Tuesday, 17 April 2012

The Lone Wolf

              One of the biggest news stories of the last few days has been the trial of the right-wing mass-murderer Anders Breivik who killed 77 people using first a car bomb and then a gun assault against a political youth camp. Not too long ago the world was also shocked as a man in Toulouse repeatedly employed hit-and-run tactics in a wave of terror across the city. But why are lone wolves - people who attack without the support of a group or  conspirators - such a threat?
              Firstly because it is incredibly difficult to discover their actions before they strike and just as hard to find them afterwards. The West currently relies heavily on Signals Intelligence (SIGINT) as the major tool for discovering terrorism. But if the terrorist does not contact anyone or have previous links to suspect groups SIGINT becomes harder and harder to use effectively. In the case of Breivik in particular he is not only a home-grown terrorist but a white one at that. With so much attention paid to Islamic extremism and foreign nations entering the country, a target who does not fit the religious, ethnic or political profile is often completely missed.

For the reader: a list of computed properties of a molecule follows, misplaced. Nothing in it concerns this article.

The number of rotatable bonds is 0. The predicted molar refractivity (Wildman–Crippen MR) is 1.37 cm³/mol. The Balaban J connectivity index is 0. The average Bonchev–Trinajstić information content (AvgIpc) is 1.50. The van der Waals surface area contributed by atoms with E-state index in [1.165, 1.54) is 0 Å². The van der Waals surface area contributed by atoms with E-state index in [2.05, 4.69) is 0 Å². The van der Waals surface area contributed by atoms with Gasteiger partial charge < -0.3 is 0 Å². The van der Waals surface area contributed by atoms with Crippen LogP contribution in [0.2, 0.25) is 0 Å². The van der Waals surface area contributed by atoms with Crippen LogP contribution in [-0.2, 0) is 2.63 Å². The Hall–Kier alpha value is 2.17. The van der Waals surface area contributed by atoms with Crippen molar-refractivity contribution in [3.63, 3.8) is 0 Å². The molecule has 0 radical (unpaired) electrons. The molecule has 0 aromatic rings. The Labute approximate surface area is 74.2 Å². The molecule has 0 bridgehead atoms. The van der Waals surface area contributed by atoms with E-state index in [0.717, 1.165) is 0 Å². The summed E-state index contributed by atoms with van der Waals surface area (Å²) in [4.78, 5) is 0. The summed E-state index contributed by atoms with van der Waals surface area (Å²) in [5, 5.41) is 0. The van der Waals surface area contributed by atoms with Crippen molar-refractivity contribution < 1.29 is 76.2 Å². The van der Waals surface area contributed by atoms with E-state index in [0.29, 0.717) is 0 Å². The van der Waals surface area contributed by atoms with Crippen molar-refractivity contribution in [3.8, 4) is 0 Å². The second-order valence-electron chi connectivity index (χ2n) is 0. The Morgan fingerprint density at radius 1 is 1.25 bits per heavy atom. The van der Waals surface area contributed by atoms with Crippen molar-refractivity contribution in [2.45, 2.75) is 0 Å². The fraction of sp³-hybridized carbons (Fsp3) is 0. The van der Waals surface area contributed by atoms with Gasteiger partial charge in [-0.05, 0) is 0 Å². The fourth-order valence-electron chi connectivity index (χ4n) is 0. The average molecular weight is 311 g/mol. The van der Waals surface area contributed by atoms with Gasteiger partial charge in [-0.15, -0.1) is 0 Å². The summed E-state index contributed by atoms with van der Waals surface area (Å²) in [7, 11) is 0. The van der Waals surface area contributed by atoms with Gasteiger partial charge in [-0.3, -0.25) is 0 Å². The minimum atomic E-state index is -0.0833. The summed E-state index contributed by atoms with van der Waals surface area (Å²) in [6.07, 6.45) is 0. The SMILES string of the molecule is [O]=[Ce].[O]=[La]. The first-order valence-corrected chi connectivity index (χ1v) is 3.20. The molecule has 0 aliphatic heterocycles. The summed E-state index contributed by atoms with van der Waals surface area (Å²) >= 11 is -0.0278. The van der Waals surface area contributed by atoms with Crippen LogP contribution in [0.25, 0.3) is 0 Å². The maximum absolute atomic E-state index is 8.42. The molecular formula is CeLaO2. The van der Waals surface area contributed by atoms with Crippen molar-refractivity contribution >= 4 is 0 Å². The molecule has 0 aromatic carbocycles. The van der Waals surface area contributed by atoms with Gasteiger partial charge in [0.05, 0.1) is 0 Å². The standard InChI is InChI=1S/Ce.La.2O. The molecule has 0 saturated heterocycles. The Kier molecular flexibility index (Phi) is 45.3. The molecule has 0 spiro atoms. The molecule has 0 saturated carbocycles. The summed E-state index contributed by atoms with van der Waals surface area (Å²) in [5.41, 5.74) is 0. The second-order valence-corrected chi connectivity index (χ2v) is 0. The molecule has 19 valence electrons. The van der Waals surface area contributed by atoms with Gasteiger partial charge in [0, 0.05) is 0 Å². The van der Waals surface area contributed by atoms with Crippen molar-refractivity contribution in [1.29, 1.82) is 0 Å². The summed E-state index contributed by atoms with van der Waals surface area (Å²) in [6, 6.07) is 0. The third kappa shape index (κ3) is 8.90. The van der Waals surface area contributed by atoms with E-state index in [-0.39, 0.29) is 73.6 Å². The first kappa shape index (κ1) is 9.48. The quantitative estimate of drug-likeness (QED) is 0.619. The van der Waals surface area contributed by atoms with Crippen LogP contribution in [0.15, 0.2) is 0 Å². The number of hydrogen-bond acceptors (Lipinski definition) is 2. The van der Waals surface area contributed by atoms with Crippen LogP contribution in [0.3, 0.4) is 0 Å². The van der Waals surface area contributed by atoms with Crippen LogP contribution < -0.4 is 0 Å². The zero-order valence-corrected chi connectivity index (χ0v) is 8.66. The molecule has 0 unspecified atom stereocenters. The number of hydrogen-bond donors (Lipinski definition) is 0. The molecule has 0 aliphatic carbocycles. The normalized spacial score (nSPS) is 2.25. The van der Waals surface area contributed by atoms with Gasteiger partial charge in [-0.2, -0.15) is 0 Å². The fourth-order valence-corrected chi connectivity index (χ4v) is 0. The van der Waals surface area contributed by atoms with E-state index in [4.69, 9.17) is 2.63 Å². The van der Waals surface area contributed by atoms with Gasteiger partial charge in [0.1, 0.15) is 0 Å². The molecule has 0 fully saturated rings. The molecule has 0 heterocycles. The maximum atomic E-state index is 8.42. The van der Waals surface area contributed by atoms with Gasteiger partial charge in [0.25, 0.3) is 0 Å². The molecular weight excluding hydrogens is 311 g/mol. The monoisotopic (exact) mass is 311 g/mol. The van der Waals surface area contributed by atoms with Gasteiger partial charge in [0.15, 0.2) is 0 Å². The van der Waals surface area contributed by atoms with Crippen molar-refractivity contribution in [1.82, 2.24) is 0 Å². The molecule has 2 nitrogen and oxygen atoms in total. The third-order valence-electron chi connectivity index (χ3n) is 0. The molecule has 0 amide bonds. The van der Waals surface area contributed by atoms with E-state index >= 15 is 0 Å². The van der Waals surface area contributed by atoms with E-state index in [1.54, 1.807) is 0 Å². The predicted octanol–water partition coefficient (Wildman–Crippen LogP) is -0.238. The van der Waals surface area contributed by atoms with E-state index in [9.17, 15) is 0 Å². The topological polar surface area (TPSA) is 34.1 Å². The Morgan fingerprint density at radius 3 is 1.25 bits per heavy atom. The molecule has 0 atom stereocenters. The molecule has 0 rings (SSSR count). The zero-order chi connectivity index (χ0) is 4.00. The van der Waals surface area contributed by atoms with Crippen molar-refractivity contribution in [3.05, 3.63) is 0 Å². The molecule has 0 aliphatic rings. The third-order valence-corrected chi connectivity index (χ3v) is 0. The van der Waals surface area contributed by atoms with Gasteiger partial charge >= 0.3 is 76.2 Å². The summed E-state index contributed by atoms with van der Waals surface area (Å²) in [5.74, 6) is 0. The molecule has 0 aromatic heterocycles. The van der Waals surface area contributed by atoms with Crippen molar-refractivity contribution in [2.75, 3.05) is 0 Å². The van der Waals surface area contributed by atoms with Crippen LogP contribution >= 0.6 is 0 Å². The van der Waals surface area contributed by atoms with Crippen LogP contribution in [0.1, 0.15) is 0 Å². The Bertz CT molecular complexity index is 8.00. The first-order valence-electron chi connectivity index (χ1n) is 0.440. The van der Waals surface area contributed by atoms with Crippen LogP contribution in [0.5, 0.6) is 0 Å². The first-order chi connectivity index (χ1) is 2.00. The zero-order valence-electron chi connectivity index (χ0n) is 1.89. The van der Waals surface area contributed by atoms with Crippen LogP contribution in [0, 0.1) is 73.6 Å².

Another issue is that, partly because of the difficulties in discovering them, Lone Wolves can be immensely damaging. Terrorism, whatever it's motive, does not have to be big or costly in lives or property, it just has to be terrifying. Take 9/11 as an example; it killed around 3000 people, a relatively small number, but it's greatest effect was destroying the feeling of invulnerability surrounding most Americans belief in their countries power. Breivik may only have killed 77 and the Toulouse gunman even less but it is the fear that is important and it is the fear which gets political results. With the general ease of obtaining or creating simple weapons any person, be they a right-wing nationalist like Breivik or a religious fundamentalist or anything else, can employ terror to change the world around them. Fear of the unknown, of the hidden, of the violent is far easier to create than it is to find and stop and therefore a much worse prospect for society than large-scale attacks which are easier to find than to stop once they are in motion.

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